EXCLUSIVE: Martin the Pigeon Man, homeless on the streets of Dublin for many years, is not only Maltese but from a very particular social background

Published: November 25, 2013 at 5:32pm
Martin the Pigeon Man, sleeping rough on the streets of Dublin: his accent shows him to be not only Maltese but 100% what they call 'tal-pepe'.

Martin the Pigeon Man, sleeping rough on the streets of Dublin: his accent shows him to be not only Maltese but 100% what they call ‘tal-pepe’.

Serendipitously, an Irish acquaintance who worked for some years in Malta but who is now back in Dublin saw this interview published today, decided to listen to it during a slow moment at work, and snapped alert.

He not only recognised the accent as being unmistakably Maltese, but also what he called ‘Sliema’, and immediately sent me the link.

Yes, in Martin the Pigeon Man’s generation – his age is given as around 60 – that accent was associated only with a very particular social group. Take what I am going to say next as purely an academic observation and nothing else.

To outsiders, all ‘tal-pepe’ accents and people are much of a muchness and undifferentiated. But to insiders, there are several distinctly differentiated groups within the overarching category, and that accent belongs to one very particular group.

There are really very few families from which Martin the Pigeon Man could have come, making his current situation on the freezing streets of Dublin all the more tragic and mysterious.

While he speaks perfectly coherently and in proper sentences, there are obvious signs of mental illness, like the fact that in his old age he is still excited to wake up every day away from his mother.

As a firm believer in personal liberty, I don’t think anyone has the right to interfere in how Martin the Pigeon Man lives. But if his situation is the result of mental illness or a spiral of financial ruin, he should be helped. The Maltese embassy in Dublin could at least look into it, offer him assistance, and give him the opportunity to refuse it.

But even if he refuses it, the embassy staff should make a point of ‘adopting’ him and keep an eye out for him, making sure he has what he needs.

If there is anyone reading this blog-post who recognises Martin in the photograph, or by his voice, or who has some idea who he might be, please contact me in confidence at [email protected]

There is no way that he could have that accent without actually growing up in Malta among people who spoke that way, and that would mean he also went to school here. So if you are a man of around 60 and went to a certain school (or a certain kind of school), please think hard. The likelihood is that he is one of the many late 1960s ‘Sliema’ escapees to swinging London, who fell through the net.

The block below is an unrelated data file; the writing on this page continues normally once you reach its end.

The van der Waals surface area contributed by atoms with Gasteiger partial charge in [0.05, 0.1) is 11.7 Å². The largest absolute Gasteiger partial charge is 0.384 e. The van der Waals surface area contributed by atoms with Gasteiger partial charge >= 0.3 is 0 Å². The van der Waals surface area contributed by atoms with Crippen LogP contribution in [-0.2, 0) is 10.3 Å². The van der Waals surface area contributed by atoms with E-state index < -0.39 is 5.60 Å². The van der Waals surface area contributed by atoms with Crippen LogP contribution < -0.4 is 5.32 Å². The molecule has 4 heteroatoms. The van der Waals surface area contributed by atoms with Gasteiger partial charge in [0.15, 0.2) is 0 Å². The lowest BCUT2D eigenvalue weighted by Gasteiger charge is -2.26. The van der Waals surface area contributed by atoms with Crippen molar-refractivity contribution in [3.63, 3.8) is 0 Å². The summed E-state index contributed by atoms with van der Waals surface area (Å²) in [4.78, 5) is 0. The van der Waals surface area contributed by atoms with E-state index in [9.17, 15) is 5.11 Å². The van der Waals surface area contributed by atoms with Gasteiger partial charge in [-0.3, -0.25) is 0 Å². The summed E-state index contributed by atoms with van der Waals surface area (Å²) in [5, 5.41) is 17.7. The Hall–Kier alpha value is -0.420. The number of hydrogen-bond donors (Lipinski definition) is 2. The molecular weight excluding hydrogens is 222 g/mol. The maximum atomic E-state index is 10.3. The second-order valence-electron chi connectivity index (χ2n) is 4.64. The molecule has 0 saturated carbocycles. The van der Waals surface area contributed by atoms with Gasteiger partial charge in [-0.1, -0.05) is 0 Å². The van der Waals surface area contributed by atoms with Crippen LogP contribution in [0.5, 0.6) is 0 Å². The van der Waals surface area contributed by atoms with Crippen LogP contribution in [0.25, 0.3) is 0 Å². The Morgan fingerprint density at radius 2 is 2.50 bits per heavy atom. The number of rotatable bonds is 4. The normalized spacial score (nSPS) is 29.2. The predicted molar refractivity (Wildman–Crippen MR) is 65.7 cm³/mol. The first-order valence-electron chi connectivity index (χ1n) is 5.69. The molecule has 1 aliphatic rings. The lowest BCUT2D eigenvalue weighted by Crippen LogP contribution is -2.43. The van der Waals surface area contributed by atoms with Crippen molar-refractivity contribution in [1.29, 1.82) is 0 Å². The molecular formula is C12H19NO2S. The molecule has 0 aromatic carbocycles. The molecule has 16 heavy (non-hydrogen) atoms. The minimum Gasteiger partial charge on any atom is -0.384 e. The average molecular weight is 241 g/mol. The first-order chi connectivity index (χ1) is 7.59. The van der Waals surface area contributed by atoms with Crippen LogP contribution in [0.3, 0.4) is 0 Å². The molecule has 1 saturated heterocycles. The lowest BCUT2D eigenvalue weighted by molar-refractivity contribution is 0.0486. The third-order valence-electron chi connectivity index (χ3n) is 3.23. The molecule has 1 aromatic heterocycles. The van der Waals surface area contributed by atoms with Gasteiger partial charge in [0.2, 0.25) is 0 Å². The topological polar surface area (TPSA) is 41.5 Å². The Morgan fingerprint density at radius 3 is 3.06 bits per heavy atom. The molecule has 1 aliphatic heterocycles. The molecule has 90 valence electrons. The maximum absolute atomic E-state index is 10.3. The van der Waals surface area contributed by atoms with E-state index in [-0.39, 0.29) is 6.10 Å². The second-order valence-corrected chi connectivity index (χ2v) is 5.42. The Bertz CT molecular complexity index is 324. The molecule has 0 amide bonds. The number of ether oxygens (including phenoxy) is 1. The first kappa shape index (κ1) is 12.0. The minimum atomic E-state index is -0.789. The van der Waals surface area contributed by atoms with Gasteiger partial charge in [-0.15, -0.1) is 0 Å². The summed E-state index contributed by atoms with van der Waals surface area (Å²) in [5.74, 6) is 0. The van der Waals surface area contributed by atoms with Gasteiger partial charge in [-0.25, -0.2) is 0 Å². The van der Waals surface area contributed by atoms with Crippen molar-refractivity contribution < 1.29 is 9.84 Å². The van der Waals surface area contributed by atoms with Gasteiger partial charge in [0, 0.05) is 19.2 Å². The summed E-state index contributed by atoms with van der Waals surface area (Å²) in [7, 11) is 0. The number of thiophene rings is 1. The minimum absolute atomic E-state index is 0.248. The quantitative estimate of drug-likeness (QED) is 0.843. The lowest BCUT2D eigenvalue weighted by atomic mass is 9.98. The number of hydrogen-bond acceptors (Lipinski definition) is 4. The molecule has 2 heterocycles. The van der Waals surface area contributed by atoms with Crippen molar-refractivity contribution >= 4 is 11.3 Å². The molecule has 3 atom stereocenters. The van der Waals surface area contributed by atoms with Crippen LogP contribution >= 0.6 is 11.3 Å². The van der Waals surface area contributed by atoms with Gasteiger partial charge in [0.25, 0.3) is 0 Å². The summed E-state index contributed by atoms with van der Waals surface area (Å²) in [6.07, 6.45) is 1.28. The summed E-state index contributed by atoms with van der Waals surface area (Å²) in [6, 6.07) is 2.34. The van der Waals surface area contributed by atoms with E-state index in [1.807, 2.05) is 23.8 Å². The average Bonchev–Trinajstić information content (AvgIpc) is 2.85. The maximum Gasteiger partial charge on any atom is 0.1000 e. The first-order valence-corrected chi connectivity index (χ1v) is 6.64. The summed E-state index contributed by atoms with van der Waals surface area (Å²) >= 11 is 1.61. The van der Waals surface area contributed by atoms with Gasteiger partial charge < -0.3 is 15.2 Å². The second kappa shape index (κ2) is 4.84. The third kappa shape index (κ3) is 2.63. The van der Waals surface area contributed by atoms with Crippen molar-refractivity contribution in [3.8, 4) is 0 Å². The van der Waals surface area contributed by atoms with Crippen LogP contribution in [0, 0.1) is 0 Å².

153 Comments Comment

  1. Gaetano Pace says:

    An English friend, a retired policeman living in Devon, used to tell me about a hobo living on his street. When I visited my friend there, I met the hobo and spoke to him. Gradually I started picking up certain words in Maltese and understanding certain episodes he talked about.

    I got in touch with Malta House to inform them of the case and see if they would be of any help. Later on, if memory serves me right, a student on a visit to England met him too. The story was carried in The Times. Arrangements were made to bring him back to Malta for care, but sadly he passed away just a few months later.

    I appeal earnestly to the Foreign Ministry in Malta to instruct the Maltese embassy in Dublin to offer this man any help he might need or want.

  2. A Montebello says:

    That accent and that age: he would have been at St Edward’s, almost certainly.

  3. Alex says:

    He is an Old Edwardian, without doubt.

  4. ciccio says:

    This accent is similar to that of Mr. Kevin Valenzia (PWC). I do not know the background of Mr. Valenzia, and whether he comes from Sliema or elsewhere. I also don’t know if Mr. Valenzia belongs to the social group you mean. But maybe this observation corroborates what you say.

    [Daphne – You’ve nailed it in one. That is exactly what I meant. And no, I don’t think Kevin Valenzia will mind at all if I upload this comment. We were in the same class at primary school round about when Martin the Pigeon Man was working in London.]

  5. Edward says:

    Yes, I heard the St Edward’s accent too.

  6. Hmmm says:

    He could be Maltese, but I wouldn’t go as far to say ‘unmistakably’ so.

    [Daphne – That accent is the accent of my particular social group in that generation. It is rare, unusual and literally unmistakable. Please understand that I know exactly what I am talking about here. All of us, wherever and whoever we are, recognise the accent of our group like a beacon in the wilderness. I have lived in Bidnija since I was 26, but even now I can’t tell the difference between the Bidnija accent and the Mosta accent, and yes, there is one because the older people can tell them apart even though only a couple of miles separate them. The odds are that Martin the Pigeon Man will turn out to have come from a family round the corner from where I grew up, with a father or grandfather in the military or similar, a mother who drifted off, and a childhood spent boarding at St Edward’s. Not only is he definitely Maltese raised in Malta, but from that accent, you can profile him almost completely. Or at least, I can, as a native. You see, this is what I meant when I wrote – trying to be as diplomatic as I could – that people on the outside can’t identity the various accents or distinguish between them. I even noticed that he starts speaking with one accent (a more basic Maltese English one when he’s still half asleep and groggy) and after two answers when he is more alert, slips into the way he was raised/trained to speak. Listen out for the vowel sound in ‘most’, for instance.]